Square Enix’s classic RPG Final Fantasy VI ($16) has arrived in the App Store. Debuting in 1994 for Super Nintendo, many Final Fantasy fans believe FFVI to be the best game in the series. The iOS version uses iCloud to save and access game data across devices. Square Enix says the graphics have been recreated, and the magicites and events from the 2006 remake of the game are included. Additionally, some parts of the game have been overhauled to allow the use of touch controls.
Apple has reportedly restarted production of the iPhone 4 for just three markets — India, Indonesia, and Brazil. It would be the first time Apple has resumed production of a discontinued iPhone. New iPhone 4 shipments have recently reached retail stores with a reported December 2013 manufacturing date, and trade partners have been told new shipments will have January manufacturing dates. A recent report from the same publication noted Apple would be relaunching the 8GB iPhone 4 in India due to the loss of sales and market share in the region. iPhone 4 is now selling for about 20,000 rupees (about $320), which is notably higher from the price cited in the past report. [via The Economic Times]
Google Maps (free) has been updated to version 2.6.0. Though there’s only one notable change in the app, it’s a big one — the app now notifies users when a faster route is available while in navigation mode. If you’re stuck in traffic, or if traffic awaits ahead, the app should offer you another route if there’s a faster alternative.
OpenTable has updated its free app to version 6.2.0. The new update helps users searching for a table at a specific restaurant. “Find future tables” lets users scan up to two months of table reservations for that restaurant—a big improvement that should help users get into popular places.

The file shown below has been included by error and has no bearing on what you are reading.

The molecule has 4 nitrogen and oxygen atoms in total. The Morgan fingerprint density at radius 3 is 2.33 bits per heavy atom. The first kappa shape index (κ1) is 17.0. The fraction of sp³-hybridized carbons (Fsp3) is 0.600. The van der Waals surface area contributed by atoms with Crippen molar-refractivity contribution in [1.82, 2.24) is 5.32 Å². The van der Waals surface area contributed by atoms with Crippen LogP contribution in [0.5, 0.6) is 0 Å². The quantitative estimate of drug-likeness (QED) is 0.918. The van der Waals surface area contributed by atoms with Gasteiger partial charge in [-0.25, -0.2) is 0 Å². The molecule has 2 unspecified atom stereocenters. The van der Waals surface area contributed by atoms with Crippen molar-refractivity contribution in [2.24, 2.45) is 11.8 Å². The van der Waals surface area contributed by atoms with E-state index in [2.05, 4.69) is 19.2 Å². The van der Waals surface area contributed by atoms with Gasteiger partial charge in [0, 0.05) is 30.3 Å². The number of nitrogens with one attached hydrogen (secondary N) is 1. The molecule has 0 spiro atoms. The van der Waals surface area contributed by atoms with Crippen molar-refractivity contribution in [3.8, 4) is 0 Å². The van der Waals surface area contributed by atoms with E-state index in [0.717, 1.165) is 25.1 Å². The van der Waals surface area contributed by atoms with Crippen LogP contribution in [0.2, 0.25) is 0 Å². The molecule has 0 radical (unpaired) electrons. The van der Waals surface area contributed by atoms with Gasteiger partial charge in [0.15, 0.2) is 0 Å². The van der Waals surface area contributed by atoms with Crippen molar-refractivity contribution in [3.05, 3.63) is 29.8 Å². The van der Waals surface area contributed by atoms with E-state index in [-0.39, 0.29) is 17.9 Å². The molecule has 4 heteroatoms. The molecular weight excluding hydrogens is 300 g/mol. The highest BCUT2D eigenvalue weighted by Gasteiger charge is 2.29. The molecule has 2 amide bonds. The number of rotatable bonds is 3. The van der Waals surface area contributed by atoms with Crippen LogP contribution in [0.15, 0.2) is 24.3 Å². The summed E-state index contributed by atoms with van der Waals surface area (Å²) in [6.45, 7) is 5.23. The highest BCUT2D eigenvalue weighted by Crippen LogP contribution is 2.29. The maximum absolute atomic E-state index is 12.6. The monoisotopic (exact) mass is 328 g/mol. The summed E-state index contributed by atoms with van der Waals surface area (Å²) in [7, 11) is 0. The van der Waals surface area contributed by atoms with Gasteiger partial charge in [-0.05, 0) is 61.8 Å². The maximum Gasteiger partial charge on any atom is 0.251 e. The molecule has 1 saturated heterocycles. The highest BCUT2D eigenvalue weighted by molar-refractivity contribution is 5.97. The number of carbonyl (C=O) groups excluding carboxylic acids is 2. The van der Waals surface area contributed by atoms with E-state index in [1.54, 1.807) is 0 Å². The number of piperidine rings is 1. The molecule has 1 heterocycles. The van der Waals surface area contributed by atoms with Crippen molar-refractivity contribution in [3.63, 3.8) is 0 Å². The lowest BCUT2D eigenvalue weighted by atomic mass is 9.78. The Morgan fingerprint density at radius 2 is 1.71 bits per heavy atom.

Apple has released iOS 7.1 beta 5 to developers, notably including improved Siri voices for certain international countries. The fourth beta was released about two weeks ago. Apple TV Software beta 5 was also released, as well as Xcode 5.1 Developer Preview 5.
The University of Wisconsin’s patent licensing arm, the Wisconsin Alumni Research Foundation (WARF), has sued Apple over its A7 processor. WARF alleges the processor infringes upon a university patent titled “table based data speculation circuit for parallel processing computer.” The research foundation believes Apple incorporated technology from the patent to improve efficiency and performance in its A7 processor, currently found in the iPhone 5s, iPad Air, and iPad mini with Retina display. Apple previously cited the patent in one or more of its own patent applications, WARF notes, yet the company apparently maintains that it won’t accept licensing proposals from patent holding organizations. Wisconsin is at least the second U.S. university in the past year to file a lawsuit against Apple for alleged patent infringement, as Boston University filed an infringement lawsuit last July. [via Patently Apple]
A 14-year-old Maine girl reportedly suffered second-degree burns when her iPhone 5c caught fire in her pants pocket. According to the report, the girl and her friends heard a “pop” from the phone, which then started billowing smoke and caught fire. The girl stopped, dropped, and rolled, then had to remove her pants, and sustained burns on her thigh and back. “The phone fell out of her pocket ... and it was still smoldering,” school principal Jeff Rodman said. Area repair shop owner Andrew Rosenstein noted of the iPhone’s lithium-ion battery, “It’s very rare there can be an issue, but any battery is just a chemical composition that can be flammable in extreme circumstances.” Several battery issues with prior iPhones have been blamed on third-party chargers. [via Morning Sentinel]
Rocket Robo ($1) is a new 2.5D side-scrolling puzzler from Aaron McElligott. In the game, you guide a little jetpack-equipped robot through a number of bright, twisting levels, picking up stars before you reach the finish line. It’s rated 4+.
From the get-go, Rocket Robo is a joy to look at, with bright, colorful levels and a cute little character who bears a passing resemblance to the robots from the 1987 film Batteries Not Included. The handwoven textures in the first world, Material World, bring to mind LittleBigPlanet’s Sackboy and Kirby’s Epic Yarn for the Wii. The next world features more traditional space station levels.